MI’s 10 Pillars – its core principles – are all very simple.  Pillar 1 makes a clear distinction between profit and value.  Why?  Because if society focuses on profit, rather than value, it gets what it deserves. One of the easiest ways to illustrate this is potholes – yes, potholes in roads. You know your national economy is in trouble when the number of potholes starts to increase significantly.  Potholes might often be caused by bad weather but you never notice them in a well-run economy because they disappear very quickly.  In the UK everyone is starting to complain about the number of potholes.

This is not only a sign of a lack of money in the economy but also ‘pass the parcel’ economic management: who is actually accountable for them?  Every second’s delay in repairing potholes means a greater loss in economic and societal value.  Included in that equation are the inevitable increases in risks and driver frustration: somebody always pays, eventually.

The organizations responsible for repairing potholes in the UK are usually the local councils or the Highways Agency.  These are publicly-funded bodies that tend to be squeezed by central government when times are hard.  They are not profit-making concerns so tend to be judged, by government bean counters at least, on their costs.  What they are not assessed on is value but we will come back to that point in a moment.

Repairing potholes is often outsourced to a private, profit-motivated contractor.  The contractor, although they would not admit as much, wants to do as much pothole-filling as possible because that is how they make a living.  The worse the potholes become the more money they will make.  The consequences of potholes are not their direct concern even if, as ordinary human beings, they can see the sense in eradicating potholes forever. The profit motive often conflicts with natural human behaviour and the best of intentions.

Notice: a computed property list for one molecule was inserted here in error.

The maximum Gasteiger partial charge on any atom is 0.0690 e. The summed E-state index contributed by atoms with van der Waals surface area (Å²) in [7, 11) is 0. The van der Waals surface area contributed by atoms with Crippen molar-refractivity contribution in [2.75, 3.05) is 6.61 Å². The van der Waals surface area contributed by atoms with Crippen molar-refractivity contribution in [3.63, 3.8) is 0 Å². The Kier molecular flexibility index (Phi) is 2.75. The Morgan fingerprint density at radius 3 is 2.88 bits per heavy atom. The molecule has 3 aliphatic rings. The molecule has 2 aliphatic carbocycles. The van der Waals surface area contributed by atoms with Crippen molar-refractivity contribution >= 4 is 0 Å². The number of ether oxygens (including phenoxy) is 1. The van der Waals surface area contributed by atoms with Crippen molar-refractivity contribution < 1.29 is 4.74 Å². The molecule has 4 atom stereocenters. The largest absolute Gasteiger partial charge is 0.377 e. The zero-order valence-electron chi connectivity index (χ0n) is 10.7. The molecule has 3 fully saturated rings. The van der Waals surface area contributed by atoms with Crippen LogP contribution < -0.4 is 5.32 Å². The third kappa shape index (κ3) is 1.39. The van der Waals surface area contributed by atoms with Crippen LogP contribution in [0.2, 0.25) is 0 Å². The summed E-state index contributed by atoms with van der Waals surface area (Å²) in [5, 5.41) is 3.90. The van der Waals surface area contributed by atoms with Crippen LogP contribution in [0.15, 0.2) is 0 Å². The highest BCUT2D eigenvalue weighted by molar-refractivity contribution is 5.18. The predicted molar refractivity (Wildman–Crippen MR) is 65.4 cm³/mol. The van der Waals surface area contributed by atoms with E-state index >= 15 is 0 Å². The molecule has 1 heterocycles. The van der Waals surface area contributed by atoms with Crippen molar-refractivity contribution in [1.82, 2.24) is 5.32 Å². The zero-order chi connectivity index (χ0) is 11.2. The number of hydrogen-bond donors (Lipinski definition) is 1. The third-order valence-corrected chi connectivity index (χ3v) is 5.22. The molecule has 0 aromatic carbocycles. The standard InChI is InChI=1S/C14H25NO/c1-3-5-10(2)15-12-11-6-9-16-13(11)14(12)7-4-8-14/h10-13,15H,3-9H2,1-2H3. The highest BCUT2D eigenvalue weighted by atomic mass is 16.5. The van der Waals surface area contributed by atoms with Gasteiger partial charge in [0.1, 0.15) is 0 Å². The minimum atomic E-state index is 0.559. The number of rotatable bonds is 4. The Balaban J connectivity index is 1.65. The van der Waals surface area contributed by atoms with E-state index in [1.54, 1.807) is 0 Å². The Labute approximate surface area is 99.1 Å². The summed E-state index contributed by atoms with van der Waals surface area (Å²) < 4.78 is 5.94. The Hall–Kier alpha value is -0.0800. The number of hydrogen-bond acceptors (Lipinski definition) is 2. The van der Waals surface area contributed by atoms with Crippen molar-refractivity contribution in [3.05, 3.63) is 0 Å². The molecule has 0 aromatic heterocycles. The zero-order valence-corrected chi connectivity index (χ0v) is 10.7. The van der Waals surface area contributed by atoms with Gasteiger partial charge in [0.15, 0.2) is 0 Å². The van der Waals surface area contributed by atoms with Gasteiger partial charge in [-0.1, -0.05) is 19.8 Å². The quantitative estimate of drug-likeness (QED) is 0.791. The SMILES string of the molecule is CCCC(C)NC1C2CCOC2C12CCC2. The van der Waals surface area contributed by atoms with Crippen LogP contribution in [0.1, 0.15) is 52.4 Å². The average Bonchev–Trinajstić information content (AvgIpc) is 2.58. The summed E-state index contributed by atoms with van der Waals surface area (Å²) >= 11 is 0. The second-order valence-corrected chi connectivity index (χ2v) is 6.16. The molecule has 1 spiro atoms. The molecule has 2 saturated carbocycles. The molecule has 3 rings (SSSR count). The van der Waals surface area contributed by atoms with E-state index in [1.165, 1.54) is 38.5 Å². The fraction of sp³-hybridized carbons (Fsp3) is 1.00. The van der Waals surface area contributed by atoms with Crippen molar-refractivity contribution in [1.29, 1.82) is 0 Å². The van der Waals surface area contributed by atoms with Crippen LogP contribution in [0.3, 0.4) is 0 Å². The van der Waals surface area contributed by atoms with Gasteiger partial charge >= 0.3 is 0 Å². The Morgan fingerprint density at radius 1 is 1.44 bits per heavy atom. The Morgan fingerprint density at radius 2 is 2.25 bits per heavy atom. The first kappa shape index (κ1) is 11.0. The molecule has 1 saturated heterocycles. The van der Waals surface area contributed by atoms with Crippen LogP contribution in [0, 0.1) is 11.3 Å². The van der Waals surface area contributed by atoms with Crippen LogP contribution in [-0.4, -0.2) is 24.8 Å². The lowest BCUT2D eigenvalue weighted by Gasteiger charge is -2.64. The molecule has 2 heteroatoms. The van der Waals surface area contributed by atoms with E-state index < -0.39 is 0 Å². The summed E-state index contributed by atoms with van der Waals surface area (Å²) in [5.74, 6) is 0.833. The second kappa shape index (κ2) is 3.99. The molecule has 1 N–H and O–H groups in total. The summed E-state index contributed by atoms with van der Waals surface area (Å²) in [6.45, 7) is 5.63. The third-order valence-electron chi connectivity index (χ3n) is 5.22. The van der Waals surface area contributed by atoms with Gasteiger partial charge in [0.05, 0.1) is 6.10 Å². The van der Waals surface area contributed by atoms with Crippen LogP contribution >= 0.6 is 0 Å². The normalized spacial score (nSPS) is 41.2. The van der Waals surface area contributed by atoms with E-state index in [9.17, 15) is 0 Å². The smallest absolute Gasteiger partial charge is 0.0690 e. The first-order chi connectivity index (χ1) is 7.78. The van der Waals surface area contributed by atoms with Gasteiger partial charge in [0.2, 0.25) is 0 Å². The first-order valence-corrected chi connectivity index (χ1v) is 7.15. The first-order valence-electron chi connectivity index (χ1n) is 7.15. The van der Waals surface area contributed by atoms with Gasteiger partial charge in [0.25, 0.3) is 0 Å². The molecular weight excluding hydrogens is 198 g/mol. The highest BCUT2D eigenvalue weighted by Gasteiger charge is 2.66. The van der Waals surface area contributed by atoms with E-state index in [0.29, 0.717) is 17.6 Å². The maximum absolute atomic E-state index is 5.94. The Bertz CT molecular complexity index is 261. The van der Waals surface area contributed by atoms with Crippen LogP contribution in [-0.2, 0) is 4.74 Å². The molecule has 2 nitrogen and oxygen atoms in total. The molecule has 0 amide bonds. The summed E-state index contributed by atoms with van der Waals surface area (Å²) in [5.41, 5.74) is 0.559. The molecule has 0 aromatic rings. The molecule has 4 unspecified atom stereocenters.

Meanwhile, motorists and haulage companies want zero potholes because they know the damage they can cause to their own vehicles.  This damage, if it is compensated for at all, has to come out of the insurance premiums of the motorists themselves or the bodies who are negligent in failing to repair potholes immediately.  In short, no one gains from potholes, everyone loses out; except the profit-driven contractor.

Now, back to this question of how we assess the performance of any organization: profit or not-for-profit.  The Highways Agency and local councils have to be judged on their value to society.  In the case of potholes they should be calculating the total cost of pothole damage and repairs and then aim to reduce that figure year on year (don’t forget Pillar 7 – NEI).  The contractors also have to demonstrate, when they fill a pothole, not only that it has been achieved at the lowest possible cost but also to the requisite, ‘fit-for-purpose’ quality standard.  It is this balance between cost and quality that is essential in any definition of value.  In short, value, as a motive force, is the only way to ensure society, as a whole, benefits: it’s that simple. That’s why it is MI’s goal.

See also – The right sort of profit is societal value

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